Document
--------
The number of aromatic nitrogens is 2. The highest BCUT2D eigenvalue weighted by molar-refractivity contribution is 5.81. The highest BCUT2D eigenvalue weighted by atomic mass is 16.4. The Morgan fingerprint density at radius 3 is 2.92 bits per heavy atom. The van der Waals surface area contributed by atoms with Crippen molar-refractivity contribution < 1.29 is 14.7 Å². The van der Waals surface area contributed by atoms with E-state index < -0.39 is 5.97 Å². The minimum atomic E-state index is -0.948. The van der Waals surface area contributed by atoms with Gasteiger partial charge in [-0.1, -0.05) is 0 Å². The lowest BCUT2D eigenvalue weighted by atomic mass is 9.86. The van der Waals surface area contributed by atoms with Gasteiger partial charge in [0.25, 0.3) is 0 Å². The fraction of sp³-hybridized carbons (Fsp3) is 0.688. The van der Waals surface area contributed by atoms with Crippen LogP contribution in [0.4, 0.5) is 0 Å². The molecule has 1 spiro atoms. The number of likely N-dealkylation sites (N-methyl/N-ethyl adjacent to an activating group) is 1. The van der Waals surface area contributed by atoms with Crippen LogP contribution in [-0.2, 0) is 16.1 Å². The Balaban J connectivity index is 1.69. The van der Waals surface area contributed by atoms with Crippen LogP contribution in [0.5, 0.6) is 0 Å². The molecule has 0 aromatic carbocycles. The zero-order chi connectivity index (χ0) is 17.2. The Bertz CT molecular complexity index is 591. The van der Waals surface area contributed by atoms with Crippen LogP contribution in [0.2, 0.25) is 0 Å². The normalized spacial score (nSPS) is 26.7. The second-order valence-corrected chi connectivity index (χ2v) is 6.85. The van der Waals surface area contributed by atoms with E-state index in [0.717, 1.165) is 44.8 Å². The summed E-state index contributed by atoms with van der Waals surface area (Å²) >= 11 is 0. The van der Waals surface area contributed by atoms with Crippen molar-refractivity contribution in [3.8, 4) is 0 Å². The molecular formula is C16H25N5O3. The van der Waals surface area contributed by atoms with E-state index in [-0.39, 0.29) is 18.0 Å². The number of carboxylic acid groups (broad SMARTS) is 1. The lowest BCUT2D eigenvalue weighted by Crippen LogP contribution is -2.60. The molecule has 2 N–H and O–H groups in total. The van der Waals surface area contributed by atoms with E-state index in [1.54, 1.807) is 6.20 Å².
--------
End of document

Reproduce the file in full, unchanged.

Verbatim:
The number of aromatic nitrogens is 2. The highest BCUT2D eigenvalue weighted by molar-refractivity contribution is 5.81. The highest BCUT2D eigenvalue weighted by atomic mass is 16.4. The Morgan fingerprint density at radius 3 is 2.92 bits per heavy atom. The van der Waals surface area contributed by atoms with Crippen molar-refractivity contribution < 1.29 is 14.7 Å². The van der Waals surface area contributed by atoms with E-state index < -0.39 is 5.97 Å². The minimum atomic E-state index is -0.948. The van der Waals surface area contributed by atoms with Gasteiger partial charge in [-0.1, -0.05) is 0 Å². The lowest BCUT2D eigenvalue weighted by atomic mass is 9.86. The van der Waals surface area contributed by atoms with Gasteiger partial charge in [0.25, 0.3) is 0 Å². The fraction of sp³-hybridized carbons (Fsp3) is 0.688. The van der Waals surface area contributed by atoms with Crippen LogP contribution in [0.4, 0.5) is 0 Å². The molecule has 1 spiro atoms. The number of likely N-dealkylation sites (N-methyl/N-ethyl adjacent to an activating group) is 1. The van der Waals surface area contributed by atoms with Crippen LogP contribution in [-0.2, 0) is 16.1 Å². The Balaban J connectivity index is 1.69. The van der Waals surface area contributed by atoms with Crippen LogP contribution in [0.5, 0.6) is 0 Å². The molecule has 0 aromatic carbocycles. The zero-order chi connectivity index (χ0) is 17.2. The Bertz CT molecular complexity index is 591. The van der Waals surface area contributed by atoms with Crippen LogP contribution in [0.2, 0.25) is 0 Å². The normalized spacial score (nSPS) is 26.7. The second-order valence-corrected chi connectivity index (χ2v) is 6.85. The van der Waals surface area contributed by atoms with E-state index in [0.717, 1.165) is 44.8 Å². The summed E-state index contributed by atoms with van der Waals surface area (Å²) >= 11 is 0. The van der Waals surface area contributed by atoms with Crippen molar-refractivity contribution in [3.8, 4) is 0 Å². The molecular formula is C16H25N5O3. The van der Waals surface area contributed by atoms with E-state index in [-0.39, 0.29) is 18.0 Å². The number of carboxylic acid groups (broad SMARTS) is 1. The lowest BCUT2D eigenvalue weighted by Crippen LogP contribution is -2.60. The molecule has 2 N–H and O–H groups in total. The van der Waals surface area contributed by atoms with E-state index in [1.54, 1.807) is 6.20 Å².